The battle of East Rome. How organised crime targeted the Centocelle neighbourhood
The 2019 arson attacks in Rome's Centocelle district revealed the infiltration of businesses by organised crime. Four years on, we try to shed light on its methods and numbers

October 20, 2023

Antonella Mautone
Fabio Papetti
Giovanni Soini

The sound of an explosion, tearing the silence of the night. In the early hours of April 25th 2019, a bomb went off outside the door of La Pecora Elettrica, a popular bookstore in Centocelle, a neighbourhood in the eastern quadrant of the capital. On 158 Via delle Palme, at number 158, residents of the neighbourhood started to gather while the forensic team carried out the first inspection. The act was one of inexplicable violence to Danilo and Alessandra, the owners of the bookstore, who stated they had not received any demands for protection money, nor had they ever quarrelled with anyone in the area.

At first, since the attack had occurred on Italy’s Liberation Day, the investigators did not rule out a politically motivated attack. This, however, proved to be a dead end: no one claimed responsibility for the attack, and no one appeared on the list of suspects.

The investigation continued for several months, without producing any concrete results, until, one night in October of the same year, another fire broke out, this time at the pinseria Cento55, a bistro just across the street from La Pecora Elettrica and overlooking the same park. Someone had poured flammable liquid into the premises under the door and set it ablaze. From the outset, residents blamed the drug dealers in the park, who had every interest in keeping the street as dark as it is, with its few broken or malfunctioning street lamps.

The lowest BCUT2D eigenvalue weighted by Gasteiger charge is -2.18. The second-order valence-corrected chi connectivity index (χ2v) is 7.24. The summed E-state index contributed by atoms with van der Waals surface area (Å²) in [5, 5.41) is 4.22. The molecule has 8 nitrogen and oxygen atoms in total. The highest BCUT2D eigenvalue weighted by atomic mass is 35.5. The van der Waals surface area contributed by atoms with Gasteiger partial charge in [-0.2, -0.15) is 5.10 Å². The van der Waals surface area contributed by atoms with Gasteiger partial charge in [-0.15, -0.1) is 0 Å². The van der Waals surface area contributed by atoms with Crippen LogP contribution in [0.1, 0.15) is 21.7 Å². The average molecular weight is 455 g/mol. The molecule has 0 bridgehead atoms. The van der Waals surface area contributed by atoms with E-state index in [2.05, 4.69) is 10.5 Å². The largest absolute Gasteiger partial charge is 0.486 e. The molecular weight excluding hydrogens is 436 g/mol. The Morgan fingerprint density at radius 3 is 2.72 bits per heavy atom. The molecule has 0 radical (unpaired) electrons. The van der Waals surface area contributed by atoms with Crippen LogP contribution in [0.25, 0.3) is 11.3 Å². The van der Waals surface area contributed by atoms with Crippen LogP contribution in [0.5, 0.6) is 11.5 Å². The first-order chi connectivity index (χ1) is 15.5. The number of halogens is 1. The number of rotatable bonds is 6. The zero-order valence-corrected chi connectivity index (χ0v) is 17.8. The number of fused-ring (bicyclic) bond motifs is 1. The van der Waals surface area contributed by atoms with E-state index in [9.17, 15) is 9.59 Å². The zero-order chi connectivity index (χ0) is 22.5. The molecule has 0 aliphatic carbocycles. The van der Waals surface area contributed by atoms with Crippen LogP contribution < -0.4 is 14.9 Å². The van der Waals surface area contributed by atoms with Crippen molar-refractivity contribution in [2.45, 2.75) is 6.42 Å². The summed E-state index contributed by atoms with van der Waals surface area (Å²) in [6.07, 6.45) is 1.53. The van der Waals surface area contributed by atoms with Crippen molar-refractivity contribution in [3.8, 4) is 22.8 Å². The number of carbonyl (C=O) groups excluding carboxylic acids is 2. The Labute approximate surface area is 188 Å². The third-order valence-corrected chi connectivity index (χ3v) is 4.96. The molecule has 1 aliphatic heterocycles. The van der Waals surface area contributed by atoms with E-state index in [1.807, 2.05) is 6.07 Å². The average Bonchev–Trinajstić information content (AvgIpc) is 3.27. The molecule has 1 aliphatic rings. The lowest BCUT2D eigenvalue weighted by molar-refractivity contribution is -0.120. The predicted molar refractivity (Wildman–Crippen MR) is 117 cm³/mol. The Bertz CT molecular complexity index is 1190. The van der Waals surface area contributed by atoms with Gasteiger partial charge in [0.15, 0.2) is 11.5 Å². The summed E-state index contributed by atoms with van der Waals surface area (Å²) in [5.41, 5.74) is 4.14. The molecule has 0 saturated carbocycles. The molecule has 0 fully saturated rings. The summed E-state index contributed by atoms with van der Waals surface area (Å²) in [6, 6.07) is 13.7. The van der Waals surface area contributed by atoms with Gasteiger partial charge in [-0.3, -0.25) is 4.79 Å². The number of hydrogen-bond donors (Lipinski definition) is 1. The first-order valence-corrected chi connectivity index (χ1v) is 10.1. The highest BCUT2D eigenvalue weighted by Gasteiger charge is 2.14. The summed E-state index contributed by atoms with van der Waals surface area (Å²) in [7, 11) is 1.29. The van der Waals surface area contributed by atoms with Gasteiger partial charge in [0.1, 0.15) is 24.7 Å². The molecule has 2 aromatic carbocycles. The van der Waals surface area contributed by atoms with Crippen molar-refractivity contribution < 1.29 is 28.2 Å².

The most popular theory among residents is that someone wanted to shut down the pinseria Cento55 and La Pecora Elettrica, the only establishments in the area to stay open after 8pm on a street where, according to residents, a kind of curfew is in place in the evenings.

The arson attacks, however, did not stop there. On the night of November 5th, two days before the expected reopening, La Pecora Elettrica was burned down again, six months after the first hit. It was a heavy, unexpected blow for the entire community who had rallied around the owners, and had participated in a successful crowdfunding campaign to revive the bookstore.

The investigation in a nutshell
  • Since 2019, a series of arson attacks have hit the neighbourhood of Centocelle in Rome, with a clear intent to intimidate business owners as well as residents, revealing the interests of organised crime in the area